Convinced that no one in South Carolina would be inconvenienced by the new photo ID law, Gov. Nikki Haley (R) promised to drive residents whose voting right to vote will be jeopardized to the DMV to help them obtain a photo license. “Find the people who say this is invading their rights and I will go take them to the DMV myself and help them,” she said in a local TV interview. But Haley is all talk and no action. When 76-year-old Army veteran Robert Tucker, who lacks an accurate birth certificate and thus ID, asked for help, Haley’s office told him to go to Legal Aid.

Photo IDs are not the only way that Republican state legislatures are using to keep down the Democratic vote. Florida’s new law would slash early voting from 14 days down to eight and impose fines on voter registration drives for all completed voter registration forms that are not returned to the state within 48 hours–a big reduction from the current 10-day deadline. Also, Florida voters who moved to another county (potentially millions of people) would not be able to update their addresses at the polls on Election Day. Under the law, these voters would have to cast a provisional ballot, which used to be cast when a voter’s eligibility was questioned. Such ballots sometimes are not counted.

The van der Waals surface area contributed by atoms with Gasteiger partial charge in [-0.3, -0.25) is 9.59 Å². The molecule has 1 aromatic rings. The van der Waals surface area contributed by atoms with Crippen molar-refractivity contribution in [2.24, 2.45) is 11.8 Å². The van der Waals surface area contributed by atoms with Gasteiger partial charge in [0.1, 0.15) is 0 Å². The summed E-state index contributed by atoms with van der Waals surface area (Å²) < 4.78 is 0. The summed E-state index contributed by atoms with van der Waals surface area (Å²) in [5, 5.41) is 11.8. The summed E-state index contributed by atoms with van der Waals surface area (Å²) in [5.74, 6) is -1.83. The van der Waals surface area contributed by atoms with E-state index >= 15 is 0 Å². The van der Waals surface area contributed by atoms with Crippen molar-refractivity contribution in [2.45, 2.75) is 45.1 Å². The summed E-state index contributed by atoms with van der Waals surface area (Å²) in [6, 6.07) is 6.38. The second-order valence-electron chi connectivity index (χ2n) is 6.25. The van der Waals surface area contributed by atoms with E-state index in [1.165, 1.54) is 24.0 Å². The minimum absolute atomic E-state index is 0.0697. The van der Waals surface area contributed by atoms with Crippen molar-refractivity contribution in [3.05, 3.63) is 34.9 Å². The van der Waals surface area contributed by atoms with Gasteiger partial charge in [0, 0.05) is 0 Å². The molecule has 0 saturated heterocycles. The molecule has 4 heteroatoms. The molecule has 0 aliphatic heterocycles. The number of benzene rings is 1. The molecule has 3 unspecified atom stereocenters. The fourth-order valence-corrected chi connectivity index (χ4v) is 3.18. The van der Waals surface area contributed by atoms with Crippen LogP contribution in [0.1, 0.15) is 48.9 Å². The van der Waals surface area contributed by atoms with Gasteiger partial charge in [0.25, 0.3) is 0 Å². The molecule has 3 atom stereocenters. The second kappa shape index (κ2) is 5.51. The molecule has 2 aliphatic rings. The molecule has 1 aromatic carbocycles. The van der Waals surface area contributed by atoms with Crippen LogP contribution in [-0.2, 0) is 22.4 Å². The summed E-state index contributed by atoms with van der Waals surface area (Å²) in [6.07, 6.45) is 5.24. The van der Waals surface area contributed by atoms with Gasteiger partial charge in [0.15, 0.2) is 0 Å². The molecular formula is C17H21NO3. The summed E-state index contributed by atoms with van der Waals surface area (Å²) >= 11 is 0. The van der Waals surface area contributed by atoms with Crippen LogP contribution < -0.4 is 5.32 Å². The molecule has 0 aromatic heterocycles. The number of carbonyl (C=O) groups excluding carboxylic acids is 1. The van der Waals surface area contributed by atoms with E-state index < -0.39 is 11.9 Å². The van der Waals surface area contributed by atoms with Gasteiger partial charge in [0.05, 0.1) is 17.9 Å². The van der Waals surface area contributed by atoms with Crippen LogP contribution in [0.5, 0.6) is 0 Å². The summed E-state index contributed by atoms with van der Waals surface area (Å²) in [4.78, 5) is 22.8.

Even worse is the proposed bill in New Hampshire. State Rep. Gregory Sorg (R) introduced a bill barring thousands of college students and service members from voting in the communities where they live and attend school. According to New Hampshire House Speaker William O’Brien (R), the legislation is nececessary because there “are kids voting liberal, voting their feelings, with no life experience.”

In the days of the Founding Fathers and the writing of the Constitution, only white, male land-owners had the right to vote. We’re heading back to those times.

August 26, 2011

Women Aren’t Equal Yet: August 26, 1911

Filed under: Uncategorized — trp2011 @ 5:18 PM

“The 19th  Amendment to the United States Constitution tore down the last formal barrier to women’s enfranchisement in our nation and empowered America’s women to have their voices heard in the halls of power.”—President Barack Obama in his proclamation to celebrate Women’s Equality Day 2011 on the 91st anniversary of allowing women to vote in theUnited States.